Another new section inquires about specific topics, such as fundraising, lobbying, overseas activities, charitable gaming, tax-exempt bonds, financial arrangements with current and former insiders (directors, officers, contributors, key employees and their relatives), and relationships with other organizations, exempt and non-exempt. Each of these questions is linked to one of the sixteen specialized schedules on which the charity must describe the particular activity or arrangement in detail.
Transitional Filing Rules. Charities generally must use new Form 990 for fiscal years ending on or after December 31, 2008. Due to the extra resources required to complete the new return, however, the IRS is allowing small and medium-sized organizations to file the shorter Form 990-EZ for up to three more years. To be eligible in a particular year, the charity must meet both a receipts test and an assets test, as follows: see table
IRS officials have suggested that it may eventually seek to phase out both Form 990-EZ and group returns, leaving all but the smallest charities obligated to file individual returns on the expanded Form 990.
E-Filing for the Largest Charities. Most organizations that file more than 250 total returns each year (including Forms W-2 and other employment tax returns) must file their 2008 Forms 990 electronically. IRS has said it will not accept paper returns from those organizations.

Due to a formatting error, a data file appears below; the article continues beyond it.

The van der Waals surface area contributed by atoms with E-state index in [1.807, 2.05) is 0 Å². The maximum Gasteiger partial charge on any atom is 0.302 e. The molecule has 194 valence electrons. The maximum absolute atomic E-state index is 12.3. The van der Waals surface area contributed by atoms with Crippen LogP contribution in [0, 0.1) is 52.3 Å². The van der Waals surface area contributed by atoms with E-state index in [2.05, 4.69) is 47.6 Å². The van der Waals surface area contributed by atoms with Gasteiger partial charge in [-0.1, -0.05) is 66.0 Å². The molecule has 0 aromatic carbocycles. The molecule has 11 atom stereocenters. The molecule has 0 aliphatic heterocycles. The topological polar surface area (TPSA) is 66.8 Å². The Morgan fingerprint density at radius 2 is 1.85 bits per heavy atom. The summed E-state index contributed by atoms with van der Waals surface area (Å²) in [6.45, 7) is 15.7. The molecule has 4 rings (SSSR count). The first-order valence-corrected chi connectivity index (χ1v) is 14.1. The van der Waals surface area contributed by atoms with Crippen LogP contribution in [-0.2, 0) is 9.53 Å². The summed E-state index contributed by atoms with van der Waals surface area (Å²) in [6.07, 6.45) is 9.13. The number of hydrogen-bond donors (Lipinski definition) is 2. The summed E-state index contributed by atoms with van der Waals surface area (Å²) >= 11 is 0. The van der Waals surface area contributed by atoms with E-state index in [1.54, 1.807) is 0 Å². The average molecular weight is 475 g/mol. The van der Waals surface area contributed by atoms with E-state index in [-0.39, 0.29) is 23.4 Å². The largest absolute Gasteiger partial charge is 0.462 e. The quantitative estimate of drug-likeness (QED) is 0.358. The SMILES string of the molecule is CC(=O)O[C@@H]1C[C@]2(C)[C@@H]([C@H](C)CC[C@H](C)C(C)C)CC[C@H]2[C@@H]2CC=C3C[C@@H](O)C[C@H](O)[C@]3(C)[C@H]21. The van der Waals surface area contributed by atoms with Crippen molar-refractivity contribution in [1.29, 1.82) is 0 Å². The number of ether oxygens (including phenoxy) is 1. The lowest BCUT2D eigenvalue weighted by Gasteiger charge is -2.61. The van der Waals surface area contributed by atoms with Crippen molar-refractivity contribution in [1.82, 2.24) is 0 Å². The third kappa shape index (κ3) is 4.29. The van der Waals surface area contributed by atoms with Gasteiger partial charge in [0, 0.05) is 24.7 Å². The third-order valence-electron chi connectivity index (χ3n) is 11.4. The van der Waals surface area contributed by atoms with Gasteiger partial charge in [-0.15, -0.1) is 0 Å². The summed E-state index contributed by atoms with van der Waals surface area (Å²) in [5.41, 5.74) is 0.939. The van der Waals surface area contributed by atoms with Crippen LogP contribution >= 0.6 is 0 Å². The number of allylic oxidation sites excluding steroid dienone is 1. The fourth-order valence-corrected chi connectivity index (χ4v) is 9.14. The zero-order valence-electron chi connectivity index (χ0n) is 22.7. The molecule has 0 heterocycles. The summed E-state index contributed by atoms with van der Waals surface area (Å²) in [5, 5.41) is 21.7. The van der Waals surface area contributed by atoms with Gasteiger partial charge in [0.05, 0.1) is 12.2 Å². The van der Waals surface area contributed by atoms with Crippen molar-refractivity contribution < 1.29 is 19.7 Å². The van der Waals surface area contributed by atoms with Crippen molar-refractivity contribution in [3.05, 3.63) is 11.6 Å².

“Postcard” Filing for the Smallest Charities. Charities whose annual receipts normally are $25,000 or less are not required to file Form 990 or 990-EZ; but they must continue to file an annual “electronic postcard” (Form 990- N), which was introduced in 2007. This brief filing confirms to the IRS that the organization still exists and is operating for charitable purposes. An organization will forfeit its tax-exempt status if it fails to file an information return, whether on Form 990-N or another form in the 990 series, for three successive years. A recent article estimates that failing to file returns could cause as many as 500,000 small charities to lose their exempt status in May 2010.
Disclosure of Unrelated Business Returns. An exempt organization must file Form 990-T to report taxable income from a business that is unrelated to its charitable purposes. This return has always been protected from public disclosure under the same rules that protect the tax returns of individuals and for-profit businesses. For returns filed after August 17, 2006, though, Section 501(c)(3) charities — but not other types of exempt organizations — must make their Form 990-T tax returns available for public inspection on the same basis as their Form 990 information returns.
The expanded Form 990 filing and disclosure requirements will give both the IRS and the interested public a better overview of what charities are doing and how they are organized. All Form 990 filers should update their procedures for gathering the necessary information and preparing the returns to ensure that the picture they present is complete and accurate and that it makes the best possible case for continued public support.